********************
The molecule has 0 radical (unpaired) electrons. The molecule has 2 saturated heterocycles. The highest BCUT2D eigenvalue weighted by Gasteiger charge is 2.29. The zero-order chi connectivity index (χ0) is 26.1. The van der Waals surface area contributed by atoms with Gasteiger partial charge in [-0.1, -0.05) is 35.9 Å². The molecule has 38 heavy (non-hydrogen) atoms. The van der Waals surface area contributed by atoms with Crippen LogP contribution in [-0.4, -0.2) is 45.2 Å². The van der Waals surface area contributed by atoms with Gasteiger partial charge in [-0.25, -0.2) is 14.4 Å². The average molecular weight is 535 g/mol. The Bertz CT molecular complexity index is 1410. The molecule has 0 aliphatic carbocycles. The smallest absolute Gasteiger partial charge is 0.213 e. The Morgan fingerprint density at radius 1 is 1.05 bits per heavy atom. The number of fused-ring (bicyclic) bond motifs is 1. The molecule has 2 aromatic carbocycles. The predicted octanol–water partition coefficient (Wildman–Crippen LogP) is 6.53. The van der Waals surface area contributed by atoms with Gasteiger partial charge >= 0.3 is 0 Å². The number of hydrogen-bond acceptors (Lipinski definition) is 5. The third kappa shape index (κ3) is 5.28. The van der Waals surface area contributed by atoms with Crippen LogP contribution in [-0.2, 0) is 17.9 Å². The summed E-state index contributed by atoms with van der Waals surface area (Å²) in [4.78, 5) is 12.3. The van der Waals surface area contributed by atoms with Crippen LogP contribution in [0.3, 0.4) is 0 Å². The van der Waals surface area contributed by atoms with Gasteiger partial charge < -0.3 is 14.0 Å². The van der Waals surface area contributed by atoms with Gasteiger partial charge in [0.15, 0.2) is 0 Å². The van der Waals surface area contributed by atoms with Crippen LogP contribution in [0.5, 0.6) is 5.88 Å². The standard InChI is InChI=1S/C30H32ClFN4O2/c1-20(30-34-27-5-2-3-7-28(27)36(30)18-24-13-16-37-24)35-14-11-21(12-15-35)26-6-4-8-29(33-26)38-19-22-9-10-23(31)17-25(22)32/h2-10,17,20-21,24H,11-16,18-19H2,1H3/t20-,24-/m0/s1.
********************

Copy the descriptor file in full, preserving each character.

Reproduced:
The molecule has 0 radical (unpaired) electrons. The molecule has 2 saturated heterocycles. The highest BCUT2D eigenvalue weighted by Gasteiger charge is 2.29. The zero-order chi connectivity index (χ0) is 26.1. The van der Waals surface area contributed by atoms with Gasteiger partial charge in [-0.1, -0.05) is 35.9 Å². The molecule has 38 heavy (non-hydrogen) atoms. The van der Waals surface area contributed by atoms with Crippen LogP contribution in [-0.4, -0.2) is 45.2 Å². The van der Waals surface area contributed by atoms with Gasteiger partial charge in [-0.25, -0.2) is 14.4 Å². The average molecular weight is 535 g/mol. The Bertz CT molecular complexity index is 1410. The molecule has 0 aliphatic carbocycles. The smallest absolute Gasteiger partial charge is 0.213 e. The Morgan fingerprint density at radius 1 is 1.05 bits per heavy atom. The number of fused-ring (bicyclic) bond motifs is 1. The molecule has 2 aromatic carbocycles. The predicted octanol–water partition coefficient (Wildman–Crippen LogP) is 6.53. The van der Waals surface area contributed by atoms with Gasteiger partial charge >= 0.3 is 0 Å². The number of hydrogen-bond acceptors (Lipinski definition) is 5. The third kappa shape index (κ3) is 5.28. The van der Waals surface area contributed by atoms with Crippen LogP contribution in [-0.2, 0) is 17.9 Å². The summed E-state index contributed by atoms with van der Waals surface area (Å²) in [4.78, 5) is 12.3. The van der Waals surface area contributed by atoms with Crippen LogP contribution in [0.3, 0.4) is 0 Å². The van der Waals surface area contributed by atoms with Gasteiger partial charge < -0.3 is 14.0 Å². The van der Waals surface area contributed by atoms with Gasteiger partial charge in [0.15, 0.2) is 0 Å². The van der Waals surface area contributed by atoms with Crippen LogP contribution in [0.5, 0.6) is 5.88 Å². The standard InChI is InChI=1S/C30H32ClFN4O2/c1-20(30-34-27-5-2-3-7-28(27)36(30)18-24-13-16-37-24)35-14-11-21(12-15-35)26-6-4-8-29(33-26)38-19-22-9-10-23(31)17-25(22)32/h2-10,17,20-21,24H,11-16,18-19H2,1H3/t20-,24-/m0/s1.